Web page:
• All entries will be considered for Awards- Awards to be determined by Mainstreet Pāhoa  Association.
  • We reserve the right to restrict, content, signage and refuse access to the parade route for any unregistered, non-complying and/or inappropriate entry.  Unacceptable entries will be directed to leave the parade staging area.  Pre-registration required.

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2017 Closure Schedule Announced for Select Hawaii County Parks

The Hawai‘i County Department of Parks and Recreation announces its 2017 closure schedule for ‘Āhalanui Park, Isaac Kepo‘okalani Hale Beach Park, Kahalu‘u Beach Park and Spencer Park at ‘Ōhai‘ula Beach. Monthly closures are necessary to maintain and repair high-use parks without exposing park patrons to potential hazards associated with large-scale maintenance work.

hot-pondsLocated in Puna, ‘Āhalanui Park will be closed between 6 a.m. and 1 p.m. on the second Wednesday of each month, with the exception of the October closure, which will occur on the third Wednesday of that month. The closure dates are:

  • January 11
  • February 8
  • March 8
  • April 12
  • May 10
  • June 14
  • July 12
  • August 9
  • September 13
  • October 18 (third Wednesday due to schools’ Fall Break)
  • November 8
  • December 13

Located in Puna, Isaac Kepo‘okalani Hale Beach Park will be closed on the third Wednesday of each month and reopened at 1 p.m. on the following day. Overnight camping permits will not be issued for the night before each closure date. The closure dates are:

  • January 18
  • February 15
  • March 15
  • April 19
  • May 17
  • June 21
  • July 19
  • August 16
  • September 20
  • October 18
  • November 15
  • December 20

Located in North Kona, Kahalu‘u Beach Park will be closed until 10 a.m. on the first or second Tuesday of each month. The closure dates are:

  • January 10
  • February 7
  • March 7
  • April 4
  • May 2
  • June 6
  • July 11
  • August 1
  • September 5
  • October 3
  • November 7
  • December 5

Located in South Kohala, Spencer Park at ‘Ōhai‘ula Beach will be closed all day on the following dates:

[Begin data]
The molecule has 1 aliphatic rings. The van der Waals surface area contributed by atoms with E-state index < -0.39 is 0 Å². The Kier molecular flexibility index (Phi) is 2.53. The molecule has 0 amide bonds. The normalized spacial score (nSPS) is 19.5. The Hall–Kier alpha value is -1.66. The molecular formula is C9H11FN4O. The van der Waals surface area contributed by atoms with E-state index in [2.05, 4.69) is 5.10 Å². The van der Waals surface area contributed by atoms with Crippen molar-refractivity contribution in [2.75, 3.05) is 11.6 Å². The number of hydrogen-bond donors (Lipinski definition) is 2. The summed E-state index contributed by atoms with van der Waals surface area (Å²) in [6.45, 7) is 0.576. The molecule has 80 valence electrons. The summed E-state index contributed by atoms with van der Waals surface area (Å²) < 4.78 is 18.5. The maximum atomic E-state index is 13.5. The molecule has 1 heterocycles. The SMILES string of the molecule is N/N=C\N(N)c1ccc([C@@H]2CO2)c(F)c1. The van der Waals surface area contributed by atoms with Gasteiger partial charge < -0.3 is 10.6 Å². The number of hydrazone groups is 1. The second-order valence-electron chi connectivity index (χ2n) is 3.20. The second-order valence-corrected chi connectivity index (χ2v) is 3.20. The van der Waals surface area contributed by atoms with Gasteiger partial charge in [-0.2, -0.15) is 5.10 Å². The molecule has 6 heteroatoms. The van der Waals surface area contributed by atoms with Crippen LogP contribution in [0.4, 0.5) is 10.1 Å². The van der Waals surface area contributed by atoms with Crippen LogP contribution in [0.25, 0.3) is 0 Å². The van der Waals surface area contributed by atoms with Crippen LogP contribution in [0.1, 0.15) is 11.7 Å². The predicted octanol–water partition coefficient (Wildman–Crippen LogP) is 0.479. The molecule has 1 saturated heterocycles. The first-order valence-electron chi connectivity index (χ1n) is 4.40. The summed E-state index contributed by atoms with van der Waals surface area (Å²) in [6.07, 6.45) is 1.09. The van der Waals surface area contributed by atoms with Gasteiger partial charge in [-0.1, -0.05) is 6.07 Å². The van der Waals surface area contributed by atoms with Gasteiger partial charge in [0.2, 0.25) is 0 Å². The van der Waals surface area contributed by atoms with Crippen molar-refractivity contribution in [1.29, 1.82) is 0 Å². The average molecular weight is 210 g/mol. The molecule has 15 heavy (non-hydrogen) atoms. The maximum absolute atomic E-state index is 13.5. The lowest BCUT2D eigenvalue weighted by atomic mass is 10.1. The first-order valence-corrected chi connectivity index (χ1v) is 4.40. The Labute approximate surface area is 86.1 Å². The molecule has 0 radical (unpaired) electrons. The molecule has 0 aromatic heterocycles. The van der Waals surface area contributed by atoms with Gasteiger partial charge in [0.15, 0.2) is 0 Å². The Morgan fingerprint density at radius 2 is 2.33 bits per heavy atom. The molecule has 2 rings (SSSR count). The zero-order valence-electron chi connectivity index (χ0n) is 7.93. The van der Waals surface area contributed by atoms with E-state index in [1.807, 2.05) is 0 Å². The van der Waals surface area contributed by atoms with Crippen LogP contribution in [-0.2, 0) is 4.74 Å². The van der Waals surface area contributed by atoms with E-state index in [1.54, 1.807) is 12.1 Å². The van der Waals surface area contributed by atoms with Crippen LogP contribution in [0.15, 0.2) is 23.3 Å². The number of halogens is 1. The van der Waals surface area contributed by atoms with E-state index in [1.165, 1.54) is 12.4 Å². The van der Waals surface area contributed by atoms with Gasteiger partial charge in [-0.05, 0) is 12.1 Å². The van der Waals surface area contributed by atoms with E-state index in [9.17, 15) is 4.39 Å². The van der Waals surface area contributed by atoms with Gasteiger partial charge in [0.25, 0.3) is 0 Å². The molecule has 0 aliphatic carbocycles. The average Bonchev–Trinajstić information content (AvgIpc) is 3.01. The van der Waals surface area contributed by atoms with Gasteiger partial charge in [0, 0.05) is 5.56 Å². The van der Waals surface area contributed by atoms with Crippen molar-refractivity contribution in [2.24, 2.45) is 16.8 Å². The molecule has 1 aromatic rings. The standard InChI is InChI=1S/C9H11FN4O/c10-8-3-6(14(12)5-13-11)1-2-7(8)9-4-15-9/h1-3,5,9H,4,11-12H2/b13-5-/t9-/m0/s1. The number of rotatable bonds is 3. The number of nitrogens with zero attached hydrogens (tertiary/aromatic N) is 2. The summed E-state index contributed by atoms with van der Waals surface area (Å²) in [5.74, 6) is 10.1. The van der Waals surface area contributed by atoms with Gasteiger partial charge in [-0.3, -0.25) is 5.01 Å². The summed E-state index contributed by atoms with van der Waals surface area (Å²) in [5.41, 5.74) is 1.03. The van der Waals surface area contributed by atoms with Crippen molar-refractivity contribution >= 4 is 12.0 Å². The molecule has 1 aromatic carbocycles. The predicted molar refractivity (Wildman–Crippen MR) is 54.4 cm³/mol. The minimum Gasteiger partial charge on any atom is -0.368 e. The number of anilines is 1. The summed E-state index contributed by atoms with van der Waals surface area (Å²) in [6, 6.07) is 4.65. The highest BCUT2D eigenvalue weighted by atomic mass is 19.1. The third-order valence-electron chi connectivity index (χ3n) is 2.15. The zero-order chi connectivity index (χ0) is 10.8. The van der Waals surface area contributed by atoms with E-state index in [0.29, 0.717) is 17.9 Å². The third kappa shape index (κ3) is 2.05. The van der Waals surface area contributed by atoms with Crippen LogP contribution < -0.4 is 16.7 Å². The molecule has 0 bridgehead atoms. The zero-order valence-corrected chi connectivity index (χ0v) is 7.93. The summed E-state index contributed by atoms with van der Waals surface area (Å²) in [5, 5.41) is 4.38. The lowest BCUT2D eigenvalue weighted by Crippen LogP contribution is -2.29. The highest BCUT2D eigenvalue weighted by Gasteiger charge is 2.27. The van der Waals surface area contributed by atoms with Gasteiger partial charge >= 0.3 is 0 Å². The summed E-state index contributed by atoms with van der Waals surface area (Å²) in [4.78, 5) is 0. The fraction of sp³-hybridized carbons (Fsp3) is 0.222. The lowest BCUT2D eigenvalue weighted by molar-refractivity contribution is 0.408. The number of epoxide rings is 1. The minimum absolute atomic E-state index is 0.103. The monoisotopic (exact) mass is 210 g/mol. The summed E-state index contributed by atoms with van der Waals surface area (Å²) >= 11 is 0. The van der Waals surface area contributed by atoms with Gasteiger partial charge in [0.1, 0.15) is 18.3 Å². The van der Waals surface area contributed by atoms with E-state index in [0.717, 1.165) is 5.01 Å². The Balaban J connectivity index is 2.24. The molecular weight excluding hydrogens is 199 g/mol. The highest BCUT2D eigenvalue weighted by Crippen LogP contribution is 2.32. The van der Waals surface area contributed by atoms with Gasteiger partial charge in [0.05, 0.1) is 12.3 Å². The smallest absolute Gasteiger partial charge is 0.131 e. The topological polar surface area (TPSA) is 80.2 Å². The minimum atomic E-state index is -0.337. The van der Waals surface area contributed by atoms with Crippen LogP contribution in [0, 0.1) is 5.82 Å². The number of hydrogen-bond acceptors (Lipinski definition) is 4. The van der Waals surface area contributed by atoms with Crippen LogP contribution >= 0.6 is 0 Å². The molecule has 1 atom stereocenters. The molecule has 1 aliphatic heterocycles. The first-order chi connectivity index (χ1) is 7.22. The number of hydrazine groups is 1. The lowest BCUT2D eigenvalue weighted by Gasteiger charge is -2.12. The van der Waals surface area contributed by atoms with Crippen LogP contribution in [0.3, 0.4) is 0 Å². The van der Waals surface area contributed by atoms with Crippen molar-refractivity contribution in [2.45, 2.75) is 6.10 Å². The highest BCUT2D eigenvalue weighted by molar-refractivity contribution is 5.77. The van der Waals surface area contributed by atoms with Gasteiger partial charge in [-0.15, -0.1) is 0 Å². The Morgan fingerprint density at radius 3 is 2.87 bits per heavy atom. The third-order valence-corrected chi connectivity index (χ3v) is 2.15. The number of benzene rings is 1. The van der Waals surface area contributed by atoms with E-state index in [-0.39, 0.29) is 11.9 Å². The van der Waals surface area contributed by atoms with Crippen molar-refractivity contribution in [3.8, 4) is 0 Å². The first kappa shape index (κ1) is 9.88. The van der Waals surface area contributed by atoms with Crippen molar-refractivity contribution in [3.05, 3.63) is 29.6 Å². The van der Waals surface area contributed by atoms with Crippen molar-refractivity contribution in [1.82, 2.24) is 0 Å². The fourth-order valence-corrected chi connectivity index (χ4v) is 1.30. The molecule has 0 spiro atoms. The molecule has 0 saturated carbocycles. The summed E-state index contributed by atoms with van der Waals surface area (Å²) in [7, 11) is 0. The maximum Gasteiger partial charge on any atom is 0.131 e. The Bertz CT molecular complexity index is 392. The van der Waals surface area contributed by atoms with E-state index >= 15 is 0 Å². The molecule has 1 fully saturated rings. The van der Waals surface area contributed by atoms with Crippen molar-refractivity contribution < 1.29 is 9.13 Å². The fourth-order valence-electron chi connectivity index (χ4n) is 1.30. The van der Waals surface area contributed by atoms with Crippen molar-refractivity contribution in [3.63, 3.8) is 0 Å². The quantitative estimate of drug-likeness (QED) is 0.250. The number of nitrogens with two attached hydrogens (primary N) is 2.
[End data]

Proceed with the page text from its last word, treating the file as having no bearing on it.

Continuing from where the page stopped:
• January 11-12
  • February 8-9
  • March 8-9
  • April 12-13
  • May 9-11
  • June – No scheduled closures
  • July – No scheduled closures
  • August – No scheduled closures
  • September 12-14
  • October 11-12
  • November 8-9
  • December 13-14

The Department of Parks and Recreation thanks the public for its understanding and cooperation during these temporary closures.

For more information, please contact Jason Armstrong, Public Information Officer, at 961-8311 or Jason.Armstrong@hawaiicounty.gov.

Japanese Chamber of Commerce & Industry Hawaii President’s Statement on the Passing of Rep. Clift Tsuji

clift-tsuji“The Japanese Chamber of Commerce & Industry Hawaii is deeply saddened by the news of Rep. Clift Tsuji’s passing,” said Russell Arikawa, president of the Chamber.

“He was truly a public servant, and a long-time member of our Chamber. He served our country in the 442nd Infantry from 1959 to 1965, and our beloved Hawaii Island as State Representative since 2004,” Arikawa said.

Rep. Tsuji was a strong supporter of agriculture and economic diversity for our island and state and as a Chamber, we counted on him to support our island in the Legislature. Our hearts and prayers are with his family; his genuine, friendly spirit will truly be missed,” he added.

Public Hearing on Draft Safe Harbor Agreement for Kamehameha Schools Lands at Keauhou and Kilauea, Ka’u

The Department of Land and Natural Resources (DLNR) Division of Forestry and Wildlife (DOFAW) will hold a public hearing on Wednesday November 16 to receive testimony on the request of Kamehameha Schools for a 50-year Incidental Take License (ITL) from the Board of Land and Natural Resources for a Safe Harbor Agreement (SHA) for a 32,280-acre property located near Volcano Village on the island of Hawai‘i.

Click for more information

Click for more information

The hearing will be held at 6 p.m. on November 16, 2016 at the Volcano School of Art & Science, Keakealani Campus, 19-4024 Haunani Road, Volcano, HI 96785.